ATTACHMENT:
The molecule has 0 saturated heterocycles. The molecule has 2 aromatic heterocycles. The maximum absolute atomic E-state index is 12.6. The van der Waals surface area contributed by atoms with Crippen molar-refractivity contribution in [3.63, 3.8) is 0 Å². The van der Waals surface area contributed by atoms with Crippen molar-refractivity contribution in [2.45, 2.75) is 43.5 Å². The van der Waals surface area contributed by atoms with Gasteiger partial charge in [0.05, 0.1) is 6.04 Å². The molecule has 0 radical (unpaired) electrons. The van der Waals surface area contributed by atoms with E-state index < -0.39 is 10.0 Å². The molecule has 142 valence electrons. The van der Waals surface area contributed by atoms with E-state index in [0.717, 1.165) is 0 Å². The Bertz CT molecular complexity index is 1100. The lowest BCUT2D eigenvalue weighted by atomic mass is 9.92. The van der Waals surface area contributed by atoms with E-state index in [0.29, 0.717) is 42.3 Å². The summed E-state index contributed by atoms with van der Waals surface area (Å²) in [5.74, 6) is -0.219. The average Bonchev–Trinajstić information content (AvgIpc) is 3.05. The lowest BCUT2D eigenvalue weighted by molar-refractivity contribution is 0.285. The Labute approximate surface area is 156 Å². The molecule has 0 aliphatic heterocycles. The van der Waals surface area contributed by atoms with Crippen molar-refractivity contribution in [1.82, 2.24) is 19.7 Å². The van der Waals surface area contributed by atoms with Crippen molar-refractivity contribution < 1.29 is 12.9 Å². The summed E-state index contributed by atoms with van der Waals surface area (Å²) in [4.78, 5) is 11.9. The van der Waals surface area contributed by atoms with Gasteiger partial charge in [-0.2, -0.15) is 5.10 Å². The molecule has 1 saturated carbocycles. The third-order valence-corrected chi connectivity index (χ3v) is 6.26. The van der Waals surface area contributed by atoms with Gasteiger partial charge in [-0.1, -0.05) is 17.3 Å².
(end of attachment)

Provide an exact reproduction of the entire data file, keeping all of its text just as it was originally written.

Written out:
The molecule has 0 saturated heterocycles. The molecule has 2 aromatic heterocycles. The maximum absolute atomic E-state index is 12.6. The van der Waals surface area contributed by atoms with Crippen molar-refractivity contribution in [3.63, 3.8) is 0 Å². The van der Waals surface area contributed by atoms with Crippen molar-refractivity contribution in [2.45, 2.75) is 43.5 Å². The van der Waals surface area contributed by atoms with Gasteiger partial charge in [0.05, 0.1) is 6.04 Å². The molecule has 0 radical (unpaired) electrons. The van der Waals surface area contributed by atoms with E-state index < -0.39 is 10.0 Å². The molecule has 142 valence electrons. The van der Waals surface area contributed by atoms with E-state index in [0.717, 1.165) is 0 Å². The Bertz CT molecular complexity index is 1100. The lowest BCUT2D eigenvalue weighted by atomic mass is 9.92. The van der Waals surface area contributed by atoms with E-state index in [0.29, 0.717) is 42.3 Å². The summed E-state index contributed by atoms with van der Waals surface area (Å²) in [5.74, 6) is -0.219. The average Bonchev–Trinajstić information content (AvgIpc) is 3.05. The lowest BCUT2D eigenvalue weighted by molar-refractivity contribution is 0.285. The Labute approximate surface area is 156 Å². The molecule has 0 aliphatic heterocycles. The van der Waals surface area contributed by atoms with Crippen molar-refractivity contribution in [1.82, 2.24) is 19.7 Å². The van der Waals surface area contributed by atoms with Crippen molar-refractivity contribution < 1.29 is 12.9 Å². The summed E-state index contributed by atoms with van der Waals surface area (Å²) in [4.78, 5) is 11.9. The van der Waals surface area contributed by atoms with Gasteiger partial charge in [-0.2, -0.15) is 5.10 Å². The molecule has 1 saturated carbocycles. The third-order valence-corrected chi connectivity index (χ3v) is 6.26. The van der Waals surface area contributed by atoms with Gasteiger partial charge in [-0.1, -0.05) is 17.3 Å².